Why did you make the switch in the first place? And when you decided to make the switch how did you go about doing it?

    I wonder if your negative experiences come from your place of work of the industry in general?

  7. #7
    Join Date
    Nov 2004
    Location
    on the wrong server
    Posts
    8,835
    Provided Answers: 6
    How did I do it? A CIO came along and changed my job title and for a few years I did both app development and dba stuff at the same time. The .Net came and outdated my development skills and my dba skills got stronger.

    But think about it. When the developer has a big nasty db problem they can't solve, where does it go? The dba. Data corruption? dba. Application timing out? dba.

    My current shop is OK. Not the best plave I have been. Not the worst. I have actually seen it mature since I have been here.
    “If one brings so much courage to this world the world has to kill them or break them, so of course it kills them. The world breaks every one and afterward many are strong at the broken places. But those that will not break it kills. It kills the very good and the very gentle and the very brave impartially. If you are none of these you can be sure it will kill you too but there will be no special hurry.” Earnest Hemingway, A Farewell To Arms.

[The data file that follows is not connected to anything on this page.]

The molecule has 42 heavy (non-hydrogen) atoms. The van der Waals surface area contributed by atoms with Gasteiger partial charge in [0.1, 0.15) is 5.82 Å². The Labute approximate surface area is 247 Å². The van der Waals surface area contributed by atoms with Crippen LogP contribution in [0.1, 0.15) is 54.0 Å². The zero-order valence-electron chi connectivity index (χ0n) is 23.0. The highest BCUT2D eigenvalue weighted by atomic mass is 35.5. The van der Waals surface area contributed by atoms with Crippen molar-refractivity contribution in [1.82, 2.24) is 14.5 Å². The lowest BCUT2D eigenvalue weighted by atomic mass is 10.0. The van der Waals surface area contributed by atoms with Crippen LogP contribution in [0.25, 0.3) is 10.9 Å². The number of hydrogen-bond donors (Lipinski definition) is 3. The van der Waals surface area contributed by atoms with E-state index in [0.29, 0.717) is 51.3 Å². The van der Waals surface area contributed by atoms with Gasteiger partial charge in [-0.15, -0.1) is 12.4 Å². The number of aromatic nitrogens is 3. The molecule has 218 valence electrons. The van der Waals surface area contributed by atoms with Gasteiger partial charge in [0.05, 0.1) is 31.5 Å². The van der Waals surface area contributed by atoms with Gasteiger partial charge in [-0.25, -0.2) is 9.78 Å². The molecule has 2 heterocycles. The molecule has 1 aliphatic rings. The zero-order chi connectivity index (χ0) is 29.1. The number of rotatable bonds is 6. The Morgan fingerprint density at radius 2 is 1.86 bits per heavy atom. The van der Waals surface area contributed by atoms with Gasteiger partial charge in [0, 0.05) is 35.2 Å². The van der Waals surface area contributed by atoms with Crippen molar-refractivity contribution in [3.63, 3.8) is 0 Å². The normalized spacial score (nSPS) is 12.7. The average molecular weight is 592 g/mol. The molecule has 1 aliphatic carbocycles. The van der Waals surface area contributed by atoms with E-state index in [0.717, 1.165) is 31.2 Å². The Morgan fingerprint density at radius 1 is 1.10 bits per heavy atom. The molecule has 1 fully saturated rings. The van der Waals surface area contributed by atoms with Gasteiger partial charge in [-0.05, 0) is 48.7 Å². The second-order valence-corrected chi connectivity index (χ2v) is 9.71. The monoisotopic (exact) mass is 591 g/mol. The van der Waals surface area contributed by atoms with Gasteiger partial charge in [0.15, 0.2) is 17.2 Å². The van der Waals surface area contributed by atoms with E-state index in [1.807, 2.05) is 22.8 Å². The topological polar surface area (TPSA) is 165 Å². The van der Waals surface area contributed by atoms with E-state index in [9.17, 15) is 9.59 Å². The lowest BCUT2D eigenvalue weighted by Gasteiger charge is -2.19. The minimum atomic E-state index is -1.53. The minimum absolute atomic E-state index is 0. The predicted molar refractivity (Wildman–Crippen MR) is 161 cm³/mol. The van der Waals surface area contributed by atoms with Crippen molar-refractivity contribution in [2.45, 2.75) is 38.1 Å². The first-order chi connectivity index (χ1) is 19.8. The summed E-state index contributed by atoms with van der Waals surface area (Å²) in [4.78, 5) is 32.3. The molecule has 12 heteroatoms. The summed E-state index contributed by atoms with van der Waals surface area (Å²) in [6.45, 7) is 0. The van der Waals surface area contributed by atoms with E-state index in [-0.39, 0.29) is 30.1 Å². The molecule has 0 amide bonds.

8. #8
    Join Date
    Jul 2006
    Posts
    8
    When you made the change did you just use the web and such to learn more or just dive in and had at it?

  9. #9
    Join Date
    Jul 2006
    Posts
    1

    changing gears

    I am too a developer in a county planning role. Yes, its true that you can get a lot of WOW's when you develop something that people cannot even imagine of for next few years, but the bottom line is, they won't pay you much. While on the other side I see the SQL guys, get more pay. so I thinking of changing gears to be a SQL guy with development as a bonus